More than money  

There’s an iconic scene in the TV series “Mad Men” that sums up a typical employer/employee interaction in the 1960s:  

Don Draper: It's your job! I give you money, you give me ideas.
Peggy Olson: You never say thank you!
Don Draper: That’s what the money is for!

But, as the saying goes, money isn’t everything, and over the past 75 years researchers have taken a closer look at what drives job satisfaction and productivity and an even deeper dive since the pandemic. 

A 2022 workforce survey by the American Psychological Association, for example, shows that 7 out of 10 employees believe their employer is paying more attention to mental health concerns than before. Additionally, workforce analytics company Zippia found 52% of U.S. companies have implemented wellness programs, compared to 37% in 2018.

“There is value in making sure that your employees are finding satisfaction and happiness at work,” says Huml, pointing to benefits to the company such as fewer sick days, lower health care costs for insurers and increased job performance. Happy workers, says an Oxford study, directly affect the bottom line, with a 13% increase in productivity.

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Tips for employees

  • Plan for the workday ahead: Get enough sleep, make lists, check your calendar.
  • Create daily goals, and turn off notifications when you need to focus on a task.
  • Wear a smartwatch and connect it to employee health platforms like Be Well UC, the university’s employee wellness program.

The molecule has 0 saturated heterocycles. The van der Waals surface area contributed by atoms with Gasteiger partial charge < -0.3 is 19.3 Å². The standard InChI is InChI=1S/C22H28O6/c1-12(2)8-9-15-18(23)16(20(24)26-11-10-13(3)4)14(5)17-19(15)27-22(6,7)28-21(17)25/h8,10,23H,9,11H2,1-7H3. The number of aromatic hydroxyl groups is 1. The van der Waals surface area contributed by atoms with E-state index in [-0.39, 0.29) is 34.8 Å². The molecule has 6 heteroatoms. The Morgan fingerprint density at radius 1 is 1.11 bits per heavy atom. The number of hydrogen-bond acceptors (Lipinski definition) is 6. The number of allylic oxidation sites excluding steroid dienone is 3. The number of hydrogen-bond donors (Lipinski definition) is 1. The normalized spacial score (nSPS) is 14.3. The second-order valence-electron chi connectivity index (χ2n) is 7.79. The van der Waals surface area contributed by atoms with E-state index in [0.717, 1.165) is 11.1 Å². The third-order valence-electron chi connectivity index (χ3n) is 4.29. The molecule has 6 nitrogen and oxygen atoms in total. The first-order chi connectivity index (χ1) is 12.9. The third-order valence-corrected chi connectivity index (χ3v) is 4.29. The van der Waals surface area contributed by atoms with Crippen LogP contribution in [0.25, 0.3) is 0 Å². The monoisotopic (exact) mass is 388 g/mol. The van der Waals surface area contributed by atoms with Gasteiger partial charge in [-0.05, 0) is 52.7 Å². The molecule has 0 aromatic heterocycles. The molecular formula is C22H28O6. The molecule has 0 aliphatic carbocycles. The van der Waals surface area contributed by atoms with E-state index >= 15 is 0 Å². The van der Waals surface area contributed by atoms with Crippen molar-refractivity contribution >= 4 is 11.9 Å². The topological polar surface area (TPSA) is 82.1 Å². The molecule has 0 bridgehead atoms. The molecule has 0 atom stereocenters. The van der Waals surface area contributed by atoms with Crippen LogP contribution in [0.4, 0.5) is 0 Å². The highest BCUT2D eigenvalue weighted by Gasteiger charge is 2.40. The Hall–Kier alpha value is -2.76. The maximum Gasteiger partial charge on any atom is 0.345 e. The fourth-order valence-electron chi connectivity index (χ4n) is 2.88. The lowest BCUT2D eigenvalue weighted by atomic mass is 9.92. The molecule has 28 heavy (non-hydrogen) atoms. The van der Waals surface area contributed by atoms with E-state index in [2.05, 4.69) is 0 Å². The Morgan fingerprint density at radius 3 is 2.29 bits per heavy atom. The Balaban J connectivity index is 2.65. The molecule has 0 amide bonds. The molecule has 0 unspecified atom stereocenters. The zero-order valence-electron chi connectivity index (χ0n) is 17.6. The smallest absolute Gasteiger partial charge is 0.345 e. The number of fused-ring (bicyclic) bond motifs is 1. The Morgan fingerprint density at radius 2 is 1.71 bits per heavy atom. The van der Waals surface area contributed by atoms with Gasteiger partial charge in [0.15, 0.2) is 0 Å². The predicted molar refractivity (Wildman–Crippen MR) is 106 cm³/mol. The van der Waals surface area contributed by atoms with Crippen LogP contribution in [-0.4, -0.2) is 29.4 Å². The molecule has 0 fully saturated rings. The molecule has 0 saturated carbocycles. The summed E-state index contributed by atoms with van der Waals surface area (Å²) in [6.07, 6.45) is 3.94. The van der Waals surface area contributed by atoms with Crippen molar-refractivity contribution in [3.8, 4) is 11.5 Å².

• Practice mindfulness and meditation: UC employees can download the Calm app for free.
  • Take movement breaks. Explore the neighborhood with a short walk.
  • Take advantage of employee discounts at recreation centers.
  • Make time to chat with co-workers.
  • Don’t be too proud to seek out professional help.
Students pose using various exercise equipment in the Campus Rec Center.

Photo/Andrew Higley/UC Marketing + Brand

Employee wellness at UC

UC has actually been at the forefront of recognizing employee health and well-being, says Ashley San Diego, the wellness manager for Be Well UC, which formed in 2015.

Be Well UC is a voluntary employee wellness program that offers a variety of support, resources and education for faculty and staff. Resources and services available to UC employees include one-on-one health coaching, an online wellness portal, Take 5 microbreak kits, walking maps, the Employee Assistance Program and stress management tools with the Calm app.

“We know that when we bring our whole selves to work, where we are valued and cared for, we are going to have better health outcomes, be more productive, less stressed and feel more connected to the mission,” says San Diego.